Tuesday, March 20, 2007

Bush won't allow Rove, Miers to testify under oath

After Democrats refused an offer by the White House for aides Karl Rove and Harriet Miers to talk to members of the House and Senate Judiciary Committees, but only privately and not under oath, and that they would subpoena them later in the week, President Bush announced in a televised press conference that he would not allow them to testify before Congress. Bush accused Democrats of wanting a "partisan fishing expedition," but the only reason to not let them testify under oath is so they can avoid possibly perjury and revealing things that would further embarass the administration and increase pressure for Alberto Gonzales (who will tesify) to resign.

Meanwhile, the U.S. Senate today approved 94-2 a bill which would strip Gonzales of his authority to fill U.S. attorney vacancies without Senate confirmation. It places the law back to what it was pre-Patriot Act.

UPDATE: Think Progress reports that there is no precedent barring White House aides from testifying before Congress.

UPDATE II (from Xanthippas): Here's Glenn Greenwald, who thinks that the Bush administration actually doesn't have a leg to stand on when it comes to refusing to comply with Congressional subpoenas.
...it is crystal clear (just as it was when Bill Clinton sought to invoke "executive privilege" to resist Grand Jury subpoenas to his aides -- Sidney Blumenthal, Bruce Lindsay and Hillary -- in the Lewinsky investigation) that the narrowly construed doctrine of executive privilege does not entitle the President to shield the communications here from compelled disclosure. When the U.S. Supreme Court in U.S. v. Nixon (1974) rejected Nixon's invocation of that privilege to resist a Grand Jury Subpoena for the Watergate tapes, this is how the Court defined its scope (emphasis added):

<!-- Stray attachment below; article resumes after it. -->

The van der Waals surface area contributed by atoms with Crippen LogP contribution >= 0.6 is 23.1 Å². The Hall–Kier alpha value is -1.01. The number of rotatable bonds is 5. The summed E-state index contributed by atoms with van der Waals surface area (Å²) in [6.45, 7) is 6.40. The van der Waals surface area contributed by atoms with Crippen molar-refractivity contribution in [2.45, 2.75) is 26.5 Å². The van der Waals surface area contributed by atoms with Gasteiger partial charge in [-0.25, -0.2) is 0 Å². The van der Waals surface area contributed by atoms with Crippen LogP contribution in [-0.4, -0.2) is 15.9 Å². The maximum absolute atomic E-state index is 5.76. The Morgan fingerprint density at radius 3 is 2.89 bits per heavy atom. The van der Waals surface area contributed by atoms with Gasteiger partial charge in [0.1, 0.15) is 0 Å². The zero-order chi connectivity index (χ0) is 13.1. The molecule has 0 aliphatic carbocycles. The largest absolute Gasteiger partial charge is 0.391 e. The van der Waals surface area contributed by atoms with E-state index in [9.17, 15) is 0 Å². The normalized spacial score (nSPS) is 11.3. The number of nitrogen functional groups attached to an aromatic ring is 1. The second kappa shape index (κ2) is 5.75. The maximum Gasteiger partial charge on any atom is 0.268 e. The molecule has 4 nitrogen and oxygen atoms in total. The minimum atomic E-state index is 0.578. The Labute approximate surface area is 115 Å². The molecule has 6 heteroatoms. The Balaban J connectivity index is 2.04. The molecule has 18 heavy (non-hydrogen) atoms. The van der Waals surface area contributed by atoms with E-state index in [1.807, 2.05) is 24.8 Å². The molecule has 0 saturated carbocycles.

The President's need for complete candor and objectivity from advisers calls for great deference from the court. However, when the privilege depends solely on the broad, undifferentiated claim of public interest in the confidentiality of such conversations, a confrontation with other values arises. Absent a claim of need to protect military, diplomatic, or sensitive national security secrets, we find it difficult to accept the argument that even the very important interest in confidentiality of Presidential communications is significantly diminished by production of such material for in camera inspection with all the protection that a district court will be obliged to provide.
Similar reasoning was invoked by District Court Judge Norma Holloway Johnson in her decision denying Clinton's attempt to rely on this privilege to resist Ken Starr's subpoenas.
Of course, as Greenwald notes later (citing a 1998 William Safire article) Clinton's stonewalling "bought him four months." How much time can the Bush administration buy with theirs?

UPDATE III: Whoops! Turns out six of the eight U.S. attorneys fired by the Justice Department ranked in the top third among their peers for the number of prosecutions filed last year. There goes that "performance" argument...

UPDATE IV: I didn't think after Bush's press conference the White House could look more like the Nixon administration during Watergate, but yes, they can:

"In DOJ documents that were publicly posted by the House Judiciary Committee, there is a gap from mid-November to early December in e-mails and other memos, which was a critical period as the White House and Justice Department reviewed, then approved, which U.S. attorneys would be fired while also developing a political and communications strategy for countering any fallout from the firings."

UPDATE V (from Xanthippas): Can we say "line in the sand"?

UPDATE VI: And the Senate too!

1 comment:

Xanthippas said...

Well, welcome to the first constitutional "crisis" of the new Congress. Didn't take long.